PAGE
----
What You Need To Know About Water Allergy

Water has been regarded as life’s elixir, with the proverb “water has no enemy” for centuries. However, some people experience discomfort and irritation when they come into contact with water.

You may have seen someone who has severe itching or redness after bathing or coming into contact with water, leaving you wondering what is going on. This is a skin ailment called aquagenic pruritus.

This skin issue is fairly common but rarely mentioned, leaving those affected with no idea what it is all about.

A study found that aquagenic pruritus affects up to 23.8% of young Nigerian people.

What is aquagenic pruritus?

Aquagenic pruritus is an uncommon skin disorder that causes significant itching quickly after contact with water.

However, it does not produce apparent signs like hives or rashes. People who have this illness get symptoms within minutes of being exposed to water.

The itching and burning sensations can last an hour or more, depending on the severity of the illness.

Any temperature and type of water, even rainwater, might cause this disease. A study found that rainwater, followed by cold water, is the most common trigger for the disease.

What causes aquagenic pruritus?

Aquagenic pruritus tends to be a complex condition, and its exact cause is unknown.

However, several factors may contribute to its development according to studies.

  • Genetic Factor: A study suggests that there may be a genetic predisposition to aquagenic pruritus, as the condition can run in families. So it can be hereditary.
  • Medications: Certain medications, such as bupropion, and medication for depression, have been found as potential triggers for aquagenic pruritus in some individuals.
  • Underlying Medical Conditions: Aquagenic pruritus is often associated with certain underlying medical conditions, such as polycythemia vera (a type of blood cancer) or autoimmune diseases. A study also found that nearly two-thirds of people with polycythemia vera have aquagenic pruritus. These conditions may disrupt normal skin function and contribute to the development of aquagenic pruritus.

What are the symptoms of aquagenic pruritus?

The symptoms of aquagenic pruritus can vary in severity from person to person and may fluctuate over time. Some common symptoms include:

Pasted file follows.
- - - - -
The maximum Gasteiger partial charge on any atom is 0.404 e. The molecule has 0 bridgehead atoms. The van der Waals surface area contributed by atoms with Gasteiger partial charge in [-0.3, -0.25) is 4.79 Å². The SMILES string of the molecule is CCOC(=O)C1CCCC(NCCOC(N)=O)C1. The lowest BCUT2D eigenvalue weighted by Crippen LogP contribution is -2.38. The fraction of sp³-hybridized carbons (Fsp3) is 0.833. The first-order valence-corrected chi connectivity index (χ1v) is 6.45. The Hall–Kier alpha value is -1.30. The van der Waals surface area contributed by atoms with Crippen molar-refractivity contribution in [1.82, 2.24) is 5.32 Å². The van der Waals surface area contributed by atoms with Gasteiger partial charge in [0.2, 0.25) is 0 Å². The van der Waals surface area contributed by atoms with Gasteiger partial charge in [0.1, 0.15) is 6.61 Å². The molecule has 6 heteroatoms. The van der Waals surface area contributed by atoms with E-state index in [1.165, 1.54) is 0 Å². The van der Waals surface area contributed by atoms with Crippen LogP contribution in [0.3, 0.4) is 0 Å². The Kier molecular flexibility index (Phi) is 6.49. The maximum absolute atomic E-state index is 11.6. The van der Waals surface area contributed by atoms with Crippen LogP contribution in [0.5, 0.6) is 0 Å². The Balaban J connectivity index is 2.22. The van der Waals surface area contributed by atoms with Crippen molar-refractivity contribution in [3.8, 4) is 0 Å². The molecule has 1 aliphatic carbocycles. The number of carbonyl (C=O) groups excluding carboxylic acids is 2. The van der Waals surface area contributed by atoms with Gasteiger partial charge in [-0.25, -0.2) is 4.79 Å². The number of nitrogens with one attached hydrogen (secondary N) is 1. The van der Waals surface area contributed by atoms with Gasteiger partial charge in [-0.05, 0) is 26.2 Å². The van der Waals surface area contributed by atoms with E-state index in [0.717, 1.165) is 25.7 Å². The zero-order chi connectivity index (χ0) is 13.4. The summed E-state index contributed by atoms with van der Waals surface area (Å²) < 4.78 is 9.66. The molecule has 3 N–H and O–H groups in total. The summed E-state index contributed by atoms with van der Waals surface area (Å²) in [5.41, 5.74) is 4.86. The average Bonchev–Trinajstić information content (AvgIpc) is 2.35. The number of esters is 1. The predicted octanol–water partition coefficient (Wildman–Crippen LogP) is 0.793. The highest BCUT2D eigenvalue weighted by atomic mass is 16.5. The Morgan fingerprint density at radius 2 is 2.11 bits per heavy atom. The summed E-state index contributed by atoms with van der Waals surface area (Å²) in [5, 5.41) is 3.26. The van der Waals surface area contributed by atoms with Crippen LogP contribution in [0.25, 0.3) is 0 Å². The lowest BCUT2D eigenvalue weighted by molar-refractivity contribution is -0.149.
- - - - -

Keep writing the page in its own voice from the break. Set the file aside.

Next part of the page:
• Severe itching
  • Stinging
  • Tingling or burning sensation
  • Redness
  • Discomfort or irritation associated with water contact

How can aquagenic pruritus treated?

Unfortunately, aquagenic pruritus has no cure but there is a wide range of treatments, including medications, procedures, and natural remedies.

Some of these treatments include:

  • Antihistamines: Oral antihistamine medications may be recommended to help alleviate itching and reduce allergic reactions associated with aquagenic pruritus.
  • Medication adjustments: If aquagenic pruritus is associated with an underlying medical condition or medication, adjusting or discontinuing the use of certain medications may help alleviate symptoms. However, consulting medical professionals is crucial before making medication changes.
  • Phototherapy: In severe cases, phototherapy may be considered as a treatment option. Phototherapy involves exposing the skin to ultraviolet (UV) light under controlled conditions, which can help reduce inflammation and itching associated with certain skin conditions.

Some other precautions that can be taken to control aquagenic pruritus include;

  • Use tap water rather than rainwater for bathing where it is possible
  • Apply emollients
  • Always use warm water when bathing
  • Stop using hard sponges on your skin
  • You can also add baking soda to the water before bathing. A study has proven that baking soda, which is sodium bicarbonate can raise the pH of the water and may help lessen symptoms.

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